Play is for people.
“Art in its essence is neither practical nor religious. It is play.”
– Carl Schmitt
A friend posted this quote on Facebook with the caption: “Food for thought.” Being an artist and an art enthusiast, it caught my attention and even bothered me. I parsed Schmitt’s statement over and over again, and I think I finally understand what he is claiming.
Art is like “play” in the sense that it’s not “practical.” It is something done for its own sake.
“What do you play?”
Every time I tell someone I was in a band during college, I’m asked the question “what do you play?” For at least three years I hesitated to call myself a musician because I felt mediocre and incompetent. In my mind, if I couldn’t play scales proficiently or read music fluently, then I wasn’t a musician.
Finally, only after recording two EPs and writing over twenty songs, did I consider myself a musician, still uncertain as to what that actually meant.
Think about the concept of the game. You can imagine any game you like: football, tennis, Scrabble, billiards. As long as your idea of the game involves activity, exertion or effort of some kind, which is directed toward an objective or goal, then it is a “game.” The Oxford English Dictionary defines “game” as “a form of play or sport, especially a competitive one played according to rules and decided by skill, strength, or luck.” Play anything too much or too long, and your parents or friends will demand that you do something “productive” or practical.
“Play” is the essence of art, according to Carl Schmitt.
He is on to something. It’s true: art isn’t practical in the sense that it provides temporal sustenance, serves a purely practical purpose or solves temporal problems. Neither is it strictly religious. While there is certainly religious art, not all art is religious, and neither do men or women make art for the sake of religion only.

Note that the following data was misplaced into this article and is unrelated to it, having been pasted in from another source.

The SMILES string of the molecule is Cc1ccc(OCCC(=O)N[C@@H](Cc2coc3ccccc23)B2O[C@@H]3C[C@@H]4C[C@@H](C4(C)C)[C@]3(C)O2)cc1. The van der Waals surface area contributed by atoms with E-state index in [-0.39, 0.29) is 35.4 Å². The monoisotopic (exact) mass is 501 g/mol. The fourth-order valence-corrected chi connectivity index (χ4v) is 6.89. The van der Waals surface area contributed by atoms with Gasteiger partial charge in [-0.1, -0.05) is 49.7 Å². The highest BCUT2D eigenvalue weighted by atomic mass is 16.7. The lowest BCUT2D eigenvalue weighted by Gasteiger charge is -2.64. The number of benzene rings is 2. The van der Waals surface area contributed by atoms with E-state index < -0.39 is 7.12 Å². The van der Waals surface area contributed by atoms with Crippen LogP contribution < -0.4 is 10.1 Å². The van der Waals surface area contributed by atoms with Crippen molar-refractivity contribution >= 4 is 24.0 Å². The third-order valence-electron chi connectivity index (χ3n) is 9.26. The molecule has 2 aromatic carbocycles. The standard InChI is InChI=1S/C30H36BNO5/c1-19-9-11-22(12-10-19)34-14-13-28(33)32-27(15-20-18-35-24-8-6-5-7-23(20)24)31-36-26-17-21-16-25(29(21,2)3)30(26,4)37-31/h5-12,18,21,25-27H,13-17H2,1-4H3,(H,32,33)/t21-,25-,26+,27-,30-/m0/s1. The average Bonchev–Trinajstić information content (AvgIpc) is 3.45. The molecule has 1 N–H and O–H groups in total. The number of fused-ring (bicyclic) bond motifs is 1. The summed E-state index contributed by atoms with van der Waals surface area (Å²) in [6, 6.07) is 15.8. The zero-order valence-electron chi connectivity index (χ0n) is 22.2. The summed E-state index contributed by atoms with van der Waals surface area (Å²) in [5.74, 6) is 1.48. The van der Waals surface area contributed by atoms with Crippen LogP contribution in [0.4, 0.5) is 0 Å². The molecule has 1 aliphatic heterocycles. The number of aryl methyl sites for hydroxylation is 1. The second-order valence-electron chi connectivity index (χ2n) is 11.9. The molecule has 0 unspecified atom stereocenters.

When an athlete exerts his muscles to achieve a goal or your sibling exerts strategy to conquer you in Risk, they are striving to reach a goal or an end for its own sake. There is no practical purpose to their exertion. An artist does the same. There is no practical purpose for the choral arrangement, the woodcut, or the charcoal drawing. It has been made for its own sake.
Art is a kind of play. It is made within certain rules or parameters, but it is made for no practical purpose at all. And there is always something serious about play, isn’t there? When you’re young, there are monsters to kill. When you’re in high school, there’s an opposing team to beat. Play is often serious, because sometimes it feels like a matter of life or death. Sore losers aren’t esteemed for their display of virtue or fun, but they should be empathized with for their display of sincerity. To do and to do well is a heart muscle of being human.
I am coming to understand more and more that I am a musician. This need not imply that I am an excellent musician or not. What it does mean is that I am a player. By playing and writing music, I am lifted out of myself, and sometimes, I help lift others as well.
It is important, I think, that we play sincerely and passionately, and that we make art for its own sake. In the end, it is those non-essential things which are so essential to being human, because they continually raise us above the petty and the non-essential. As we form them, they form us, and we are reminded of transcendent realities.
Oh, and I play guitar. What do you play?
Joseph is a featured Humane Pursuits columnist. He works as a marketer in West Chester, PA, and writes music, articles, and the occasional short story.